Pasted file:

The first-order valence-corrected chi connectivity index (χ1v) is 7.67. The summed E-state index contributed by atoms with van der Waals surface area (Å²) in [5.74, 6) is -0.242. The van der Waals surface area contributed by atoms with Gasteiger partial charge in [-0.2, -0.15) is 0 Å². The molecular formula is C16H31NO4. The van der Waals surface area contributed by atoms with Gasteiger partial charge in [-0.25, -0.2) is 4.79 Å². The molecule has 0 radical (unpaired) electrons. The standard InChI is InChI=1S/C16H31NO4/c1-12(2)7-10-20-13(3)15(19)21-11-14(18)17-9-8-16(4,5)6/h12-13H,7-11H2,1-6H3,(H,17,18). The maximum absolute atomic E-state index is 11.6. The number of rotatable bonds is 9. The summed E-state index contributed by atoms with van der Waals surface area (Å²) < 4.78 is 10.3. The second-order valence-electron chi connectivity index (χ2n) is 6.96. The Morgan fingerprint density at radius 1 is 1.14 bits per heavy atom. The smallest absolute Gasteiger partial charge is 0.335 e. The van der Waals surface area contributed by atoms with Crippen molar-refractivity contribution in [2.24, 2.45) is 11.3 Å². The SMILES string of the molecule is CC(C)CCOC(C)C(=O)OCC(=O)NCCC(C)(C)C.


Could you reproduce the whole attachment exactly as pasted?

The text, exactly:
The first-order valence-corrected chi connectivity index (χ1v) is 7.67. The summed E-state index contributed by atoms with van der Waals surface area (Å²) in [5.74, 6) is -0.242. The van der Waals surface area contributed by atoms with Gasteiger partial charge in [-0.2, -0.15) is 0 Å². The molecular formula is C16H31NO4. The van der Waals surface area contributed by atoms with Gasteiger partial charge in [-0.25, -0.2) is 4.79 Å². The molecule has 0 radical (unpaired) electrons. The standard InChI is InChI=1S/C16H31NO4/c1-12(2)7-10-20-13(3)15(19)21-11-14(18)17-9-8-16(4,5)6/h12-13H,7-11H2,1-6H3,(H,17,18). The maximum absolute atomic E-state index is 11.6. The number of rotatable bonds is 9. The summed E-state index contributed by atoms with van der Waals surface area (Å²) < 4.78 is 10.3. The second-order valence-electron chi connectivity index (χ2n) is 6.96. The Morgan fingerprint density at radius 1 is 1.14 bits per heavy atom. The smallest absolute Gasteiger partial charge is 0.335 e. The van der Waals surface area contributed by atoms with Crippen molar-refractivity contribution in [2.24, 2.45) is 11.3 Å². The SMILES string of the molecule is CC(C)CCOC(C)C(=O)OCC(=O)NCCC(C)(C)C.